|"This one's dedicated to the fine people over at the Heroic Sisterhood Facebook|
page who love their Ti Lung on Tuesday-- and every other day of the week!"
|(All movie images courtesy Celestial Pictures)|
***AUTHOR'S NOTE: More than a few reference sources, including contemporary HK posters, cite the movie's title as just Delightful Forest, with no "The". I'll refer to it in the same way. In addition, my experiences with anything relative to the literary Water Margin stem only from Chang Cheh's four movie adaptations and Li Han-Hsiang's 1982 Shaw Tiger Killer, plus online material about the novel, such as the writings on Wikipedia. Based on this, my review is focused on the movie, with an occasional nod to the online breakdowns of the novel and its characters, which helped me to understand what was going on in the movie substantially.***
ONE interesting bit of trivia related to Wu Sung, one of the better-known fictional heroes from the Chinese novel Water Margin (a.k.a. Outlaws of the Marsh), comes from Wikipedia. It says his story "is probably the only one that has been remade many times in Chinese media, due to the fact that adultery in China was a serious offence (and a huge dishonour to the family)", which says a lot about their culture. (How much of that same adultery contributed to the rise in population over the centuries, I can't begin to guess.)
So when Shaw Brothers director Chang Cheh decided to to produce a series of films based on the book, it was inevitable one of them would spotlight the honorable, wine-drinking tiger killer. Of course, in keeping with the filmmaker's "yang gang" philosophy, as Delightful Forest (the prequel to his The Water Margin, released in HK 2/17/72) was being made, he decided to pass on the earlier "soap opera" elements of Wu Sung's tale and focus on the events that led him to join the 108 bandits on Mount Liang Shan (in northern China) in rebelling against Hui Zhong, an emporer (non-fictional) of the Song Dynasty who reigned during troubled times from 1101-1125 AD.
|Lau Kar Wing|
|left to right: Ti Lung, Yu Feng and Wong Kuong Yue|
|left to right: Tin Ching and Wong Ching Ho|
|left to right: Ti Lung and Chu Mu|
|left to right: ?, Ti Lung and Chiang Nan|
Considering Chang Cheh had The Water Margin, Delightful Forest, All Men are Brothers and the "White Water Strand" segment of Trilogy of Swordsmanship in various stages of development concurrently, and DF fared as well as it ultimately did aesthetically (and, presumably, fiancially), seems miraculous, but it's not a surprise. DF (co-directed with Pao Hsueh-li) is another reminder of how Cheh was more adept at creating smaller movies than big-budgeted epics. This is not to say he couldn't conceive an epic, but the point eventually came where he got in over his head with making them. Later ambitious films like 7-Man Army and Boxer Rebellion (both 1976) simply lacked the box office success of earlier Cheh classics like One-Armed Swordsman or Boxer from Shantung because it was obvious the money was put more towards the onscreen spectacle rather than help sustain the screenplays. Fortunately, back in 1972, Cheh had yet to hit the wall creatively, regardless of the scale of the movies he worked on.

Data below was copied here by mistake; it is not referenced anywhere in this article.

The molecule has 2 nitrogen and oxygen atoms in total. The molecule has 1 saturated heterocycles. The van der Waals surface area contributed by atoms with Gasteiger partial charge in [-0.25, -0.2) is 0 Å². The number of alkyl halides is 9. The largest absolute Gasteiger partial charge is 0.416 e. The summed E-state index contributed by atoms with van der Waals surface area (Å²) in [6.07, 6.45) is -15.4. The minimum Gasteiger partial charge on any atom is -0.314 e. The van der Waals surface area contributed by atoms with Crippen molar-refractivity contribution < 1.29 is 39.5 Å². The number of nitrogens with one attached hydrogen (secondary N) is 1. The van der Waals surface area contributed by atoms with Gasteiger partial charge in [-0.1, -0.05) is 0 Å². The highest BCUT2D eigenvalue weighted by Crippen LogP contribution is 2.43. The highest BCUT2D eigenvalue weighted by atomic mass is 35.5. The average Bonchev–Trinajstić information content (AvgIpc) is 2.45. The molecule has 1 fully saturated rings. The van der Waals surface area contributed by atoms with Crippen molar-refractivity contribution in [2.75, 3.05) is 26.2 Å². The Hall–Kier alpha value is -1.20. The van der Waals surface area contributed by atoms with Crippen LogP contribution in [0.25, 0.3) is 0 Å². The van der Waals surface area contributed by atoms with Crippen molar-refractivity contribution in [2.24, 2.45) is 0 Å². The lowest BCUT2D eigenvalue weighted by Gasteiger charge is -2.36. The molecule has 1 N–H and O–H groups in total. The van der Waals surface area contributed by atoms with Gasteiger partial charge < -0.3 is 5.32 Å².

|For the women, a gratuitous shot of Ti Lung without a shirt.|
|For the men, a gratuitous shot of Yu Feng.|
|(Well Go USA)|
For anyone who's interested in experiencing Cheh's Water Margin movies, a good starting point may be DF. With fewer people to keep track of than in TWM or AMaB, it's easier to watch and keep up with. In fact, it stands well on its own and can be enjoyed without seeing the others. It's not perfect, but it's a solid, well-paced film, skillfully balancing atmosphere, bloody action and drama with dashes of comedy as seasoning. For Ti Lung fans in particular, they get to see him deliriously dive into the role of Wu Sung, a nice respite from David Chiang and playing wandering swordsmen. If I had to give DF a numerical rating, I'd give it eight bowls of wine out of ten. Cheers.
Brother Fang cuts to the chase: "Easily the best of Chang Cheh's Water Margin movies. Whether you see them all or only Delightful Forest, you'll find yourself returning to it again and again. Recommended."
Keeping it trivial....
Fang Shih-yu, Shaolin Temple.
P.S.-- Buy Delightful Forest here.